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A debris-strewn shore near Porter on the Lake Park. Lake Ontario shore levels are currently more than three feet over December 2016 levels. (Photo by Terry Duffy)
A debris-strewn shore near Porter on the Lake Park. Lake Ontario shore levels are currently more than three feet over December 2016 levels. (Photo by Terry Duffy)

IJC responds to Lake Ontario flooding

Sat, Apr 29th 2017 07:00 am

Lake levels expected to drop

By Terry Duffy


The International Joint Commission's Lake Ontario-St. Lawrence River Board, which regulates the outflows from Lake Ontario under Plan 2014 as required in a 2016 Supplementary Order by the IJC, issued the following on April 25 with respect to the high water conditions affecting Lake Ontario, particularly on the southern shores of the lake in New York:

 "Rainfall has been well above normal across the entire basin, with some areas having received at least twice their average amounts since the start of the month, including the western end of Lake Ontario and large parts of the Ottawa River basin, which flows into the St. Lawrence River upstream of Montreal at Lake St. Louis.

"The rain, coupled with snowmelt in northern parts of the system, has resulted in increased stream flows, rising water levels and flooding on Lake Ontario, the upper and lower St. Lawrence River, Lake St. Louis and on many inland local tributaries, including the Ottawa River."

The board reported Lake Ontario has risen 15.4 inches since the beginning of April, while the St. Lawrence River at Lake St. Louis reached a flooding level of 73 feet.

All this has exacerbated what is already a difficult situation for property owners, local governments and boating interests along the southern Lake Ontario shoreline of New York. Niagara County declared a 30-day disaster area on April 20 for all shore areas, many of which are now experiencing significant flooding and erosion conditions. Lake Ontario shore areas in Olcott Beach and Wilson harbor remain under water from the elevated lake levels, with emergency sand bagging and threats of evacuations becoming the norm.

Interests, including local governments, private properties, marinas and boating activities, have been affected and, increasingly, local, county and federal government officials are placing the blame on the blame on the IJC - namely its 2014 plan, which has returned the regulating of Lake Ontario levels to more traditional, natural methods.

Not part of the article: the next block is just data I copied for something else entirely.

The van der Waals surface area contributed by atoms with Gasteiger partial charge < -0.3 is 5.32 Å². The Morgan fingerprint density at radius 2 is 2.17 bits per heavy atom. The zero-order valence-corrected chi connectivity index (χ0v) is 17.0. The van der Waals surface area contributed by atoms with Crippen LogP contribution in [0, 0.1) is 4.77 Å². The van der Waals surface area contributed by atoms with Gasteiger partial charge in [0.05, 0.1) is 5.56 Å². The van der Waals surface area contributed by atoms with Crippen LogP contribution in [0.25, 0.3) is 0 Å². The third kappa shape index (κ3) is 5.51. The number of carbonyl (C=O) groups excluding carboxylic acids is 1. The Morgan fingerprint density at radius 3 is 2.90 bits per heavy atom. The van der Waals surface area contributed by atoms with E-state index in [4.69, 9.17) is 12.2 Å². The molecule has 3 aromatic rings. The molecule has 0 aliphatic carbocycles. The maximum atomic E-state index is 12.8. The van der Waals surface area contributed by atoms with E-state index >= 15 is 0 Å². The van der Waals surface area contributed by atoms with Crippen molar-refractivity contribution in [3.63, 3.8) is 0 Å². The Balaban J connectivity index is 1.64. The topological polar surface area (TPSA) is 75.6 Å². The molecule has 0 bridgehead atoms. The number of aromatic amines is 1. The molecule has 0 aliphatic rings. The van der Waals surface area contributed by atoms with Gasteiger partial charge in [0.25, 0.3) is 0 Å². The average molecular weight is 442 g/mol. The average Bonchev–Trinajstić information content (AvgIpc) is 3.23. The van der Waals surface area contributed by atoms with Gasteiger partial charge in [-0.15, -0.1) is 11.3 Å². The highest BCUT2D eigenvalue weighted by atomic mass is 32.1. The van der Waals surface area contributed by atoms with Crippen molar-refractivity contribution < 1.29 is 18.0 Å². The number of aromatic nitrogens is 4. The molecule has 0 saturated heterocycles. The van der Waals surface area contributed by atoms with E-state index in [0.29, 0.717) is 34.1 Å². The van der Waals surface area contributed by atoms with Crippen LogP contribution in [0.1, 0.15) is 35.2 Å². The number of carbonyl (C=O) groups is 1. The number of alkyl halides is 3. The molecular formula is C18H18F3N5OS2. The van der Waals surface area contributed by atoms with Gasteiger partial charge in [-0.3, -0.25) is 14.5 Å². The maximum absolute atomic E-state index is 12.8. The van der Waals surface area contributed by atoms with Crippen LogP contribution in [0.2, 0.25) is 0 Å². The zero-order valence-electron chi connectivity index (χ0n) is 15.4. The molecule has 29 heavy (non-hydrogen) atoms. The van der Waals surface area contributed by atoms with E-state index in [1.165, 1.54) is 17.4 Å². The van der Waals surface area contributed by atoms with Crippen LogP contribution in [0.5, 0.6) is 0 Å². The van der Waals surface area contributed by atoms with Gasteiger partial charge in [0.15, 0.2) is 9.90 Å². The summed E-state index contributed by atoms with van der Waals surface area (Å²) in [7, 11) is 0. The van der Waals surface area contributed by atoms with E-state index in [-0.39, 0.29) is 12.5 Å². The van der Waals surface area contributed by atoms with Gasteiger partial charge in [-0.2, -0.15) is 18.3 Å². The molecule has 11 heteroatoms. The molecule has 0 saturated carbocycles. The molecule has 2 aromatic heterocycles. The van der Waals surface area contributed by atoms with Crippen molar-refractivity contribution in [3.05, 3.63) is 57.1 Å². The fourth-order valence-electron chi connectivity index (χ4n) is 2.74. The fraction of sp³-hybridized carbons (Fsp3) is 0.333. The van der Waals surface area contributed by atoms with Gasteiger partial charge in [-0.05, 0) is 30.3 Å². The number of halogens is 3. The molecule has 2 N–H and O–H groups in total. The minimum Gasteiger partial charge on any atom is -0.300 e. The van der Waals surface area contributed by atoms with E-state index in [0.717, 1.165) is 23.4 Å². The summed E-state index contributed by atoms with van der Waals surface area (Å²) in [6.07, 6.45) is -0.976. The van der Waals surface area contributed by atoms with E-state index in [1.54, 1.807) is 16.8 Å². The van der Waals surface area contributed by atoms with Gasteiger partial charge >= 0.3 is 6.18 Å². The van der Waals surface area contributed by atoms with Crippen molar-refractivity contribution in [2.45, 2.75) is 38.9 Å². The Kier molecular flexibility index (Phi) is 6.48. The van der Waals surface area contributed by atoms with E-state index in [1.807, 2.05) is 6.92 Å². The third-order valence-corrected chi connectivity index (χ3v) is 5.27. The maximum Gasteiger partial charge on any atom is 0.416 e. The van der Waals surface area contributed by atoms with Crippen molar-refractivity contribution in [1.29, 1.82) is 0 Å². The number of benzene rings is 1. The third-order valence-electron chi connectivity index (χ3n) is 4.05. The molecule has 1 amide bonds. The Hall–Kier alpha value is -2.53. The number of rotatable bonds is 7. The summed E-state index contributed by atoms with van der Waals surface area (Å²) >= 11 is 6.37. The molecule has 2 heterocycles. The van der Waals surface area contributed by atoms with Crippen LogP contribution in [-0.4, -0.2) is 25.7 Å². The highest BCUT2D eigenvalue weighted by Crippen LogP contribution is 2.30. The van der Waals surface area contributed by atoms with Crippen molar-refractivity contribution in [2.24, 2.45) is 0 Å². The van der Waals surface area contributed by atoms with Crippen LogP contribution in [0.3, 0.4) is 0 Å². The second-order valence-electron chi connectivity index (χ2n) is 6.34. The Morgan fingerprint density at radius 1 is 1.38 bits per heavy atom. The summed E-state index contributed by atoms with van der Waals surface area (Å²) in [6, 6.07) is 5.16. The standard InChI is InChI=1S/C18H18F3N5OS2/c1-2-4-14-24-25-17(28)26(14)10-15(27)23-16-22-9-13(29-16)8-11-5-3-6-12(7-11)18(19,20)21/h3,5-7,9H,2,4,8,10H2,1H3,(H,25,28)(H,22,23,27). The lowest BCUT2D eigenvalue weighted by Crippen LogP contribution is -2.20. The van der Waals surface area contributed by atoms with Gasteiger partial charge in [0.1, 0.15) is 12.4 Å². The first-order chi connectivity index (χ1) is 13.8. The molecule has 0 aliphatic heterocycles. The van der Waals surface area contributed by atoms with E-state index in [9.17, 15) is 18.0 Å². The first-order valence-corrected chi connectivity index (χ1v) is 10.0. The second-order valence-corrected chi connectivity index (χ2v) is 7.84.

U.S. Rep. Chris Collins, R-27th, whose district covers the lake shore from Youngstown to the nearby Rochester area, has been particularly critical, going so far as blame the IJC directly for its implementation of Plan 2014. Further, Collins joined with U.S. Rep. John Katko of the Syracuse area and is now threatening to use congressional action and his input with the Trump administration to withdraw U.S. involvement from Plan 2014 completely.

"Plan 2014 has been an utter disaster for Lake Ontario taxpayers and communities since it was approved in the final minutes of the Obama administration," Collins said Tuesday in a visit to survey the flooding conditions in Newfane. "Both the property damage and overflow of debris into Lake Ontario that I inspected today could have been avoided. I came here today to assure local officials and Lake Ontario homeowners that I am working with the Trump administration to reform the IJC and repeal Plan 2014 as soon as possible."

As of Tuesday, the lake was 19 inches above normal and the lake is expected to crest in mid-May by an additional 11 to 14 inches or more. The lake stands at 21 inches above its long-term April averages and, since December 2016, has risen 39 inches, according to data from the MLive.com Media group, based in Michigan.

But, despite forecasts of worsening conditions in coming weeks, the International Lake Ontario-St. Lawrence River Board remains optimistic in its long-term estimations.

"Flows from the Ottawa River have peaked and are now expected to decline, and flooding in the Montreal area is subsiding, allowing (for) higher outflows from Lake Ontario," the board reported. "Nonetheless, inflows from local streams and Lake Erie remain high, and Lake Ontario levels are expected to continue rising in May, and possibly into June if the wet weather persists.

"As water levels on Lake Ontario rise, its outflows will increase and high levels downstream at Lake St. Louis will continue. Coastal jurisdictions should prepare for the possibility of major coastal flooding as storms frequently occur at this time of year. Though it has been nearly 20 years since water levels have been this high (since 1998), higher levels on Lake Ontario and the St. Lawrence River have occurred several times in the past and will occur again in the future."

"The current high water levels have not been caused by Plan 2014," the International Lake Ontario-St. Lawrence River Board emphasized. The agency stated "Lake and river levels would have been nearly identical this year under the previous regulation plan. Plan 2014 will continue to adjust the Lake Ontario outflows in order to minimize and balance flooding on Lake Ontario and along the St. Lawrence River in the Montreal area."

As of April 24, Lake Ontario was 75.47 meters (247.60 feet), 53 centimeters (20.9 inches) above its long-term average level for this time of year. The level at Lake St. Lawrence was about 10 centimeters (3.9 inches) above average, while the level at Lake St. Louis is about 22.33 meters (73.3 feet). At Montreal Harbour, the level is 89 centimeters (35.0 inches) above average.

The board, in conjunction with its staff, continues to monitor the system. Further information on outflow changes is available at http://ijc.org/en_/islrbc.

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